That is that. The end. This time, it is the end for John Howard. It is all over for another leader identified with the invasion of Iraq. Jose Maria Aznar of Spain was voted out in 2004; Silvio Berlusconi of Italy fell last year; Tony Blair was forced out by his own party earlier this year; Jaroslaw Kaczynski of Poland lost last month; only George Bush, the prime mover, is left, and as he sets records for unpopularity he is a much reduced figure, limping to his expiry date in 2009.
Mr Howard, the four-time winner, has finally been defeated, with the added humiliation of almost certainly losing his own seat. Australia has for the first time anywhere in the world – one of those rare facts not easily checked on Google – a prime minister called Kevin.
We do not want to ascribe too much importance to Iraq. It was not the dominant issue of the election campaign. Mr Howard has, like Mr Bush and Mr Blair, been re-elected once since the Iraq war. And in Britain and the US, the new faces do not represent an unequivocal repudiation of past policy. Gordon Brown has rebalanced our Government's rhetoric in a welcome fashion, but he is bound by the collective decision to join the invasion. The front-runner to succeed Mr Bush, Hillary Clinton, is equally bound by her support for it at the time; the war's most clearly defined opponent, Barack Obama, has a long way to go to win the Democratic nomination, let alone the presidency.
However, Mr Howard's defeat in Australia is undoubtedly part of the slow unwinding of the failed worldview that was the mistaken response to the horror of 9/11. As the leaders who promulgated that view leave the stage, the world has the chance to rebalance both the rhetoric and the rules.
We should make it clear that this newspaper, despite its opposition to the Iraq invasion, does not repudiate the idea of liberal interventionism altogether. We do not argue that nations should never interfere in the internal affairs of other sovereign nations. Nor must every intervention have the explicit approval of the Security Council.
We hold to the position of the late Robin Cook, Foreign Secretary in Mr Blair's first term. He oversaw the use of military force against Serbia over Kosovo. UN authorisation was never sought, because it was known that Russia and China would use their vetoes. But the action did have the united support of the 19 member states of Nato, and the legal basis in preventing crimes against humanity.
The Independent on Sunday supported intervention in Afghanistan. One reason for our campaign to renew the military covenant – joined last week by six retired top brass in the Lords – is that we believe the mission there requires a long-term and deep commitment.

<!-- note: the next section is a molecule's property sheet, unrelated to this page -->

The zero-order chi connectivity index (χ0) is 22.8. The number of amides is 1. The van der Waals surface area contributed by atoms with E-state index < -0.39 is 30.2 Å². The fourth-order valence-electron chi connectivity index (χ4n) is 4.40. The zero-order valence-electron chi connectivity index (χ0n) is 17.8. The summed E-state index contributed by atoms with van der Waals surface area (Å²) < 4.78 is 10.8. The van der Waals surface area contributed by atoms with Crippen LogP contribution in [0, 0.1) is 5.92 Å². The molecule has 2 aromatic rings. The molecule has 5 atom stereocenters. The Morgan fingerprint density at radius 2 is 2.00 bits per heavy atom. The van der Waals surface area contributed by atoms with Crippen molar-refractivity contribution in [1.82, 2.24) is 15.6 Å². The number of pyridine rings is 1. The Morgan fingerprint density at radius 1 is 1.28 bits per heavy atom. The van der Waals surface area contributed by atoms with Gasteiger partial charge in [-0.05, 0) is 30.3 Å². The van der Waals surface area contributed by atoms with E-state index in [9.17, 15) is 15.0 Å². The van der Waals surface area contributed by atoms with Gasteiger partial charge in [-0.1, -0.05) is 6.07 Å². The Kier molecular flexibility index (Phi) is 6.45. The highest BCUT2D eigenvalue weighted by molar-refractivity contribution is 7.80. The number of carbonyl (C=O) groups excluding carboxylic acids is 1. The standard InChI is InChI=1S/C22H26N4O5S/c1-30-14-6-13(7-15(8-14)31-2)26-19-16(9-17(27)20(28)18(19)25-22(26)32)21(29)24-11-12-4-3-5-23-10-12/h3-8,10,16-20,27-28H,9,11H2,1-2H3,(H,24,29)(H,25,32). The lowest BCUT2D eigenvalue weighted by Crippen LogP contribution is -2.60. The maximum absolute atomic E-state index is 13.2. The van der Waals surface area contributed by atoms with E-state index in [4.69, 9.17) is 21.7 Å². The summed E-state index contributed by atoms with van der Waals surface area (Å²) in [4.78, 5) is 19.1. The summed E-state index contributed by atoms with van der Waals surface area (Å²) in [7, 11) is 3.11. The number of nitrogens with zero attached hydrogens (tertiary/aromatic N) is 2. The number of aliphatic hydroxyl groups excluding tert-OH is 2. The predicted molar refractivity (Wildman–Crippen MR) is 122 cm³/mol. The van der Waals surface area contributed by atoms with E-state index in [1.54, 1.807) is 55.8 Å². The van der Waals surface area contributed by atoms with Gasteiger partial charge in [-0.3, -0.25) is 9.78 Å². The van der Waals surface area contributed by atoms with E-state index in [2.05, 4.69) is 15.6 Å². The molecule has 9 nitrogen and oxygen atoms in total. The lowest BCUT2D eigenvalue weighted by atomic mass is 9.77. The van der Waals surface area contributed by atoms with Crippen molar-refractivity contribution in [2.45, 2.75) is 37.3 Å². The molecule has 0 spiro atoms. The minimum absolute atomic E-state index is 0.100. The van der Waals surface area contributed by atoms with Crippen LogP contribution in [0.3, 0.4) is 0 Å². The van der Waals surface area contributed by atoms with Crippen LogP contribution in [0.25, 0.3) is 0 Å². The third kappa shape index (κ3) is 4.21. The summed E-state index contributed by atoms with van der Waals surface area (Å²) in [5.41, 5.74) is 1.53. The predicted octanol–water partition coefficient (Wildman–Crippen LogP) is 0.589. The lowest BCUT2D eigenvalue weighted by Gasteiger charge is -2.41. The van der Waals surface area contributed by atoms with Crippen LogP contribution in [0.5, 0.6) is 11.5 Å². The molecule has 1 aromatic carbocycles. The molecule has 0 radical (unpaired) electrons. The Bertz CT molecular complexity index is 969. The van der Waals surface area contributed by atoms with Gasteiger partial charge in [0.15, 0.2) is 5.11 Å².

We appreciate that, if the UN is not the absolute arbiter, it is harder to draw hard and fast rules. We accept that liberal interventionism becomes a matter for pragmatic judgement. But there are principles against which that judgement can be exercised.
Last week, Jonathan Powell, Mr Blair's former chief of staff, set out his view: "We should have been clear we were removing Saddam because he was a ruthless dictator [but] there was no legal basis for proceeding on these grounds, and so we were not able to make this case as wholeheartedly as I would have liked."
That would have been just as inadequate as the flawed case that Mr Blair made. But we do not think it wrong in principle. If we can prevent barbarism, we should consider it. We think Mr Blair was right to ask Charles Guthrie, the Chief of the Defence Staff, to "look at" the feasibility of military action in Zimbabwe, as we revealed this month. He was right to canvass the possibility of military action in Darfur. He was right to decide against deploying troops in both places, and he should have said the same about Iraq.
If stringent tests are met, Britain should be prepared to take part in military action around the world. The tests are similar to those set out by Mr Blair in his Chicago speech in 1999 during the Kosovo conflict: the action must avert crimes against humanity, it must command wide international support, and it must be reasonably certain of success. None was satisfied in Iraq; all were satisfied in Afghanistan.
Now those tests must be applied to new challenges – or, rather, to old challenges faced anew. In Kosovo, as Melanie McDonagh argues today, we need once again to decide the right mix of military and diplomatic response. And, as the leaders of the Middle East gather in Annapolis, Maryland, we need to decide how much other countries should contribute to peacekeeping in Palestine.
Increasingly, such decisions can be taken by leaders who no longer have to defend the bad decisions of the past. As each skittle falls, our confidence grows that a better form of liberal interventionism will prevail.